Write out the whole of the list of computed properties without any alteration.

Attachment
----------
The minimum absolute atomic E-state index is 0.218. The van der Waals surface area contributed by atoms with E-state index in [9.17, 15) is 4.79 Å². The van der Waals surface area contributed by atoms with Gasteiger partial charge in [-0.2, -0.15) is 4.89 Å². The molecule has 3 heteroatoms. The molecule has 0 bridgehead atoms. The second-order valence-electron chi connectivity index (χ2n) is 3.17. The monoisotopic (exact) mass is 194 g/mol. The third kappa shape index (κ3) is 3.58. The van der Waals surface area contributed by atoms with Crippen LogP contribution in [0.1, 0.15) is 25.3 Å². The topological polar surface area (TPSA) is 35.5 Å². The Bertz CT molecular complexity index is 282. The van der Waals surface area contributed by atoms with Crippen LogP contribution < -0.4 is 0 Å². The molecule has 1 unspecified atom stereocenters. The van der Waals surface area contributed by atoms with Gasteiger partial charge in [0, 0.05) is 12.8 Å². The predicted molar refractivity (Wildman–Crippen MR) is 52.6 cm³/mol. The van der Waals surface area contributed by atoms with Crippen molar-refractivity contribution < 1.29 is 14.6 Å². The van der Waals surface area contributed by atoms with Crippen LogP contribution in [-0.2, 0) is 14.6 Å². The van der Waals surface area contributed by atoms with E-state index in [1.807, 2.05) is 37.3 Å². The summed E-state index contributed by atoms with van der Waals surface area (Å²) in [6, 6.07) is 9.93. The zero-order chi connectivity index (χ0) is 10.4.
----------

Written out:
The minimum absolute atomic E-state index is 0.218. The van der Waals surface area contributed by atoms with E-state index in [9.17, 15) is 4.79 Å². The van der Waals surface area contributed by atoms with Gasteiger partial charge in [-0.2, -0.15) is 4.89 Å². The molecule has 3 heteroatoms. The molecule has 0 bridgehead atoms. The second-order valence-electron chi connectivity index (χ2n) is 3.17. The monoisotopic (exact) mass is 194 g/mol. The third kappa shape index (κ3) is 3.58. The van der Waals surface area contributed by atoms with Crippen LogP contribution in [0.1, 0.15) is 25.3 Å². The topological polar surface area (TPSA) is 35.5 Å². The Bertz CT molecular complexity index is 282. The van der Waals surface area contributed by atoms with Crippen LogP contribution < -0.4 is 0 Å². The molecule has 1 unspecified atom stereocenters. The van der Waals surface area contributed by atoms with Gasteiger partial charge in [0, 0.05) is 12.8 Å². The predicted molar refractivity (Wildman–Crippen MR) is 52.6 cm³/mol. The van der Waals surface area contributed by atoms with Crippen molar-refractivity contribution < 1.29 is 14.6 Å². The van der Waals surface area contributed by atoms with Crippen LogP contribution in [-0.2, 0) is 14.6 Å². The van der Waals surface area contributed by atoms with E-state index in [1.807, 2.05) is 37.3 Å². The summed E-state index contributed by atoms with van der Waals surface area (Å²) in [6, 6.07) is 9.93. The zero-order chi connectivity index (χ0) is 10.4.